1. Limited time only! Sign up for a free 30min personal tutor trial with Chegg Tutors
    Dismiss Notice
Dismiss Notice
Join Physics Forums Today!
The friendliest, high quality science and math community on the planet! Everyone who loves science is here!

Does pumping for speed really work?

  1. May 14, 2009 #1
    Surfers would say it does but they only believe it does because it feels like it does. No one has ever taken a radar gun out to test it.

    Pumping for speed is where you move up and down the wave face to try and increase your speed parallel to the wave. The belief is that you will gain a higher maximum speed quicker by doing this than simply riding the wave normally. But I am unsure of whether this is actually mathematically possible.

    The example scenario i am choosing is a wave with a perfectly circular form (looking at it from the side you will see 1/4 of a circle). The wave also moves at a constant speed and is perfectly uniform with no break. After x amount of time both scenarios will end with the surfer having a final position on the same part of the wave with the same heading.
     
  2. jcsd
  3. May 14, 2009 #2
    I've never surfed in my life, but I did think of one thing: if you average out your speed, shouldn't it be the same as the speed of the wave crest?

    I think if you pump (I assume you mean bending your knees) you will gain a little speed. I notice the same effect on a skateboard, snowboard, whatever. However, you will then outrun the wave slightly, and you will slow down again. You get up slowly, and the wave catches up with you again. Then you pump again and the cycle starts again.

    So I think 'locally', you can sometimes go a little faster. But if you average it out, you won't (otherwise you could surf on a wave that was actually like 30 meters behind you! Doesn't make sense...)
     
  4. May 14, 2009 #3
    Speed of the wave crest? What do you mean by that?

    I mean pumping as going up and down the wave face. The thing people do where they bob up and down on their board doesn't do anything if they aren't in a turn.
     
  5. May 14, 2009 #4
    Well, the wave moves forward of course, probably with a roughly constant speed (I know the speed will get higher once it reaches the shore, but I assume you are surfing a way out into the sea, and not on 3 inch waves near the shore..)

    Anyway, I believe my interpretation of 'pumping' was incorrect. I was thinking of the 'pumping' you see skateboarders do in a half-pipe. If you simply stand up straight you will lose much energy and come to a stop fairly quickly. But if you bend your knees and really 'drop' your weight into the pipe, you can easily increase your speed with every 'pump'.
     
  6. Oct 17, 2009 #5
    For simplicity, imagine the reference frame of the propagating wave in a conservative system. As a surfer slides down the face of the wave, he/she gains speed because potential energy is turned into kinetic energy. Of course, the unique nature of the surfboard in a liquid also allows for "gripping" to go down the line. Pumping is, in effect, the surfer doing work, by "stepping" back up the wave to gain potential energy and immediatly sliding back down turning this into kinetic energy, thereby gaining speed. In real life there are also losses. The skill is to generate more energy than is being lost. I hope that helps.
     
    Last edited: Oct 17, 2009
  7. Oct 18, 2009 #6

    Cleonis

    User Avatar
    Gold Member

    There is an example that is a clear case of pumping to gain speed.
    Check out this youtube video of http://www.youtube.com/watch?v=KP7IBUWdeZg", eventually building up to a 360. (Of course a 360 is possible only with a swing that doesn't have cables for suspension, but rods.)

    Notice how the acrobat squats down on the descend, and stretches out when ascending again. As the acrobat stretches out he moves his center of gravity closer to the pivot point, and that pumps energy into the existing motion. For maximum efficiency the pumping must be precisely in tune with the existing swing.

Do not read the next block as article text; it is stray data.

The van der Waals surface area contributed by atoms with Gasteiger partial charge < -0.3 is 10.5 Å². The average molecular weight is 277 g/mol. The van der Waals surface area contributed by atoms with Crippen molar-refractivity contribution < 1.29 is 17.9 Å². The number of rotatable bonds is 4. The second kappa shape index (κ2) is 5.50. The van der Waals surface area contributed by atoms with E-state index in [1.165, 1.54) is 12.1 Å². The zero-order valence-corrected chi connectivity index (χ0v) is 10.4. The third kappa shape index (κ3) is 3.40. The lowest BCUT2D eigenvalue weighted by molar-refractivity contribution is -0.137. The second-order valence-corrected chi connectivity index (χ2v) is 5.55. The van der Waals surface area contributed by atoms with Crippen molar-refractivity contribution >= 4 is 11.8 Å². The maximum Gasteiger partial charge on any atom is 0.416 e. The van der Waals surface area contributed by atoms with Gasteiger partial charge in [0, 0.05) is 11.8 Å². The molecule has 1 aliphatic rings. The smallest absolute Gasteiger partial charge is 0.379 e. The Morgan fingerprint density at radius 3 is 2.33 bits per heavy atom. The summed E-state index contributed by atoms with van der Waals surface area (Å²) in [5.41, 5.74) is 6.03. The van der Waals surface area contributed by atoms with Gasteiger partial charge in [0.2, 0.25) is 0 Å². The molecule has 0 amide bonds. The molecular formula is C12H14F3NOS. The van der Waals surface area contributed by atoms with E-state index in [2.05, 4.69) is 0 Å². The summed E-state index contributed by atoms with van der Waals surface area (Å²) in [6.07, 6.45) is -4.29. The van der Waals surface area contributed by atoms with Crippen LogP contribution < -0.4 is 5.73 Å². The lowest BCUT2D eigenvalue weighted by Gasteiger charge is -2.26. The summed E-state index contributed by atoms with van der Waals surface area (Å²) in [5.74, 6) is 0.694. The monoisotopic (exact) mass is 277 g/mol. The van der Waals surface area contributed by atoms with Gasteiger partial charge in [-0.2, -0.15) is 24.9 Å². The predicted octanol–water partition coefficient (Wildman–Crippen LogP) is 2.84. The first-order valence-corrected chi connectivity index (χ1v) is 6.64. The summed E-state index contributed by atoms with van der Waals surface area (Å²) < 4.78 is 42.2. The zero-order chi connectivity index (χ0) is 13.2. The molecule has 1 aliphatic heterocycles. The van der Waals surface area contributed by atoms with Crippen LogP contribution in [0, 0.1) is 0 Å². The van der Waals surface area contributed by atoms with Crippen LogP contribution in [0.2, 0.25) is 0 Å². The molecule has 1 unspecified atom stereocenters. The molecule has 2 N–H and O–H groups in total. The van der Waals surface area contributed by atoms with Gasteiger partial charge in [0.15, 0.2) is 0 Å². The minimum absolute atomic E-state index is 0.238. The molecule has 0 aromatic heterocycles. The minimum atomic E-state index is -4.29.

Now, I never surfed, but I can imagine some mechanism that is similar to pumping a swing. In order to pump the surfer must move to a more upright posture when the board is climbing the wave, and during the descend the surfer must squat down.

    I'm guessing that if the surfer gets in a good pump every three or four turns he will still gain. I'm guessing that most of the shifts of posture will be towards maintaining balance, and I suppose that all of that jostling for balance will tend to "hide" the squatting and stretching that do the pumping.

    So it's conceivable to me that surfers feel they gain by pumping, while unable to pinpoint exactly how the gain is achieved.

    Cleonis
     
    Last edited by a moderator: Apr 24, 2017
  8. Oct 19, 2009 #7
    I am with Nick89; you can't possibly go faster then the wave on average, but I suppose you could pump to move further down / forward on the wave should that be your desire…. I am guessing that is the reason, just for initial positioning, or to catch up with the wave once/if it starts to get away from you, but its all relative... at the end of the day you are either on the wave or not on the wave, and the wave does what it wants :-)
     
  9. Oct 20, 2009 #8

    sophiecentaur

    User Avatar
    Science Advisor
    Gold Member

    This need not be true - in the same way that sailing boats can easily move faster than the speed of the wind by moving at an angle across it.
    The surfers I have seen are moving across the wave and can go a lot faster than the wave's forward speed. The forward speed of the wave is set by the Physics of the wave but their speed is limited by rate of Potential Energy that they can transfer and the friction / drag of the board in the water.
    They are constantly falling down a slope which is being raised by the advancing wave (providing more Potential Energy for them). I imagine that the pumping is effectively 'walking' them higher up the wave slope a bit, giving them even more extra Potential Energy, which they can transfer to Kinetic Energy.
     
  10. Oct 20, 2009 #9
    sorry, I did mean perpendicular to the wave but I didn't actually say that so fair comment!

    another viewpoint is that the opposite to what you say is true in that by trying to traverse across the wave, the wave maybe wants to move underneath you more (more than if your board was longitudinally aligned I mean, because the rudder is then sideways on to wave and hence less likely to be 'skidded/slipped') and hence by pumping you are perhaps trying to move 'down' the wave to stop this happening (ie the pumping could be 'lowering' the centre of gravity)